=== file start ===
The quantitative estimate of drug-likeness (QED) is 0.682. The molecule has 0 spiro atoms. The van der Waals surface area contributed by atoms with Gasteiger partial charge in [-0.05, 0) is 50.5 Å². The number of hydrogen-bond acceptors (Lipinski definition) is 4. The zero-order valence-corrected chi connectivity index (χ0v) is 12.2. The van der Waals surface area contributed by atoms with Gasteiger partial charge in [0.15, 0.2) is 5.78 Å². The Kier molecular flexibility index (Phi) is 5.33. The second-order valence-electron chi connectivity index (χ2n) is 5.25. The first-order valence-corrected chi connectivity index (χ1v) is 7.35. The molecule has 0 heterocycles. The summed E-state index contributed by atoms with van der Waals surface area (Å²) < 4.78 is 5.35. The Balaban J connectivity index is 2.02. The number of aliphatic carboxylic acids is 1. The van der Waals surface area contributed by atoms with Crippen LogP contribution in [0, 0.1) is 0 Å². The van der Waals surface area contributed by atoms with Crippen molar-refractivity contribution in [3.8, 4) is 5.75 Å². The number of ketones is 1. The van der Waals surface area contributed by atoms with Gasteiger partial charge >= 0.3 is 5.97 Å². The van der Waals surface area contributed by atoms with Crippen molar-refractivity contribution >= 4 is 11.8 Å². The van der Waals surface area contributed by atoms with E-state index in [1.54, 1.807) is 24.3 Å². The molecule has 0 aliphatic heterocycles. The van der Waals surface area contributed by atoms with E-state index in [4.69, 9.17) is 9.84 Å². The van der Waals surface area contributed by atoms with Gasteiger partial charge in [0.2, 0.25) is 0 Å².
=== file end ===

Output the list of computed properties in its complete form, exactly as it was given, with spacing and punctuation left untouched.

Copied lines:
The quantitative estimate of drug-likeness (QED) is 0.682. The molecule has 0 spiro atoms. The van der Waals surface area contributed by atoms with Gasteiger partial charge in [-0.05, 0) is 50.5 Å². The number of hydrogen-bond acceptors (Lipinski definition) is 4. The zero-order valence-corrected chi connectivity index (χ0v) is 12.2. The van der Waals surface area contributed by atoms with Gasteiger partial charge in [0.15, 0.2) is 5.78 Å². The Kier molecular flexibility index (Phi) is 5.33. The second-order valence-electron chi connectivity index (χ2n) is 5.25. The first-order valence-corrected chi connectivity index (χ1v) is 7.35. The molecule has 0 heterocycles. The summed E-state index contributed by atoms with van der Waals surface area (Å²) < 4.78 is 5.35. The Balaban J connectivity index is 2.02. The number of aliphatic carboxylic acids is 1. The van der Waals surface area contributed by atoms with Crippen LogP contribution in [0, 0.1) is 0 Å². The van der Waals surface area contributed by atoms with Crippen molar-refractivity contribution in [3.8, 4) is 5.75 Å². The number of ketones is 1. The van der Waals surface area contributed by atoms with Gasteiger partial charge >= 0.3 is 5.97 Å². The van der Waals surface area contributed by atoms with Crippen molar-refractivity contribution >= 4 is 11.8 Å². The van der Waals surface area contributed by atoms with E-state index in [1.54, 1.807) is 24.3 Å². The molecule has 0 aliphatic heterocycles. The van der Waals surface area contributed by atoms with E-state index in [4.69, 9.17) is 9.84 Å². The van der Waals surface area contributed by atoms with Gasteiger partial charge in [0.2, 0.25) is 0 Å².